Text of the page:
A criminal procedure dealing with the conviction of the 2018 Pittsburgh synagogue attacker has opened amid a rising number of antisemitic incidents in the United States. The trial is likely to last until July.
The Tree of Life Synagogue attack in Pittsburgh, Pennsylvania, on October 27, 2018, was the deadliest antisemitic attack in US history. The perpetrator, Robert Bowers, 50, faces the death penalty if convicted, reports the France24.
The former truck driver was armed with an AR-15 semi-automatic assault rifle and three Glock handguns. A federal prosecutor told the court that Bowers opened fire in the synagogue during Shabbat services, „methodically” tracking down his victims and shooting many of them multiple times and at close range.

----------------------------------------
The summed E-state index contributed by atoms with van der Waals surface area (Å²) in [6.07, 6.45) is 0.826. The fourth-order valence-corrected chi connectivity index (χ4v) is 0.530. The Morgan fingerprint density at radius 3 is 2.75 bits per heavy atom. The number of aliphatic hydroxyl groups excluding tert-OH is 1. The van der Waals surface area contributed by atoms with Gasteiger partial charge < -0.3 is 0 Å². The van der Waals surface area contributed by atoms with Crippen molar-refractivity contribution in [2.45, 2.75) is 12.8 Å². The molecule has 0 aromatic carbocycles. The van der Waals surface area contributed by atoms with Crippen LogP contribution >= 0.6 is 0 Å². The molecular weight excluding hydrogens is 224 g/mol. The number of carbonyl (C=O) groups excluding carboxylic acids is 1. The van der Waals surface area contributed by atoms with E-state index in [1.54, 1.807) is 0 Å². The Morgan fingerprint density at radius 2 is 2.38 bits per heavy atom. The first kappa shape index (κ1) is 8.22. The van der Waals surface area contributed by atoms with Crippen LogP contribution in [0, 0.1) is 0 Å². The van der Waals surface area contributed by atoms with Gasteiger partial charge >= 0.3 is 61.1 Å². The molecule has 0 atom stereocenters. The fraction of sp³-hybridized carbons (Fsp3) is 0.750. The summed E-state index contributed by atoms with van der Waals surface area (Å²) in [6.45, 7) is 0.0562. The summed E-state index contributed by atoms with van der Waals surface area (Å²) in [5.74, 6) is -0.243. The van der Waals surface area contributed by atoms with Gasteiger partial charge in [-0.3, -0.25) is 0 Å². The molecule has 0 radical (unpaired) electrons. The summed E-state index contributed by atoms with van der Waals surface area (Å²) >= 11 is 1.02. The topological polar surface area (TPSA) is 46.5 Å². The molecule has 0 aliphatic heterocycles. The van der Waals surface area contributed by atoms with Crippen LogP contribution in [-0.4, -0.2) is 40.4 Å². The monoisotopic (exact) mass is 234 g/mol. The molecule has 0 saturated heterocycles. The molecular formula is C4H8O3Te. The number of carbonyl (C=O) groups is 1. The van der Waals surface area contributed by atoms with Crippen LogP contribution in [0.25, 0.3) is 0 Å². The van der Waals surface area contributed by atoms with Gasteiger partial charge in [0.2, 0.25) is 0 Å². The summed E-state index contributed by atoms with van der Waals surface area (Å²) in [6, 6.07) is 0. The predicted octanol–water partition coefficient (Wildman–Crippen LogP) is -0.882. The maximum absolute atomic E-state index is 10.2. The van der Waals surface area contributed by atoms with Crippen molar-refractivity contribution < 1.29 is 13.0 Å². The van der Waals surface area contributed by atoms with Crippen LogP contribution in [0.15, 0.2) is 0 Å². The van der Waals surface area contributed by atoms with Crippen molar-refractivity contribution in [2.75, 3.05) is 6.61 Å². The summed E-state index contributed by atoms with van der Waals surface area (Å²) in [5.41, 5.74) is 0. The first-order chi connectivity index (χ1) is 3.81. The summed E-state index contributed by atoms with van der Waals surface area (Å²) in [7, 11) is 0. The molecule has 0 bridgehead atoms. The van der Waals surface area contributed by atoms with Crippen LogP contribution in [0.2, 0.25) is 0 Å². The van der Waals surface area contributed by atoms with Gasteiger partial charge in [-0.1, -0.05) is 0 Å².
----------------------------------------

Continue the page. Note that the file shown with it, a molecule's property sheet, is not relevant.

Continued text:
„Once he entered the synagogue, the defendant began to hunt; he moved from room to room, upstairs and downstairs… looking for Jewish worshippers to kill,” said prosecutor Soo Song.
Members of three congregations in the synagogue were killed, while two additional worshippers and several police officers were wounded.
Bowers was arrested at the scene and was later charged with 63 counts, including hate crimes resulting in murder and attempted murder. He reportedly yelled, „All Jews must die!” during the rampage and had expressed strong antisemitic views online ahead of the attack.
Federal prosecutors formally requested the death penalty for Bowers in August 2019, upon the request of the then-US president, Donald Trump. However, no federal executions have occurred since President Joe Biden came to power in January 2021.
Bowers’ defence team has been arguing that the defendant has schizophrenia. They offered a guilty plea in exchange for life in prison, which was rejected by the prosecution.
Proceedings opened amid a rising number of antisemitic incidents in the United States, with the jury selection in late April 2023, which was finalised last week. The trial is likely to last until July.
Photo credit: Jim Busis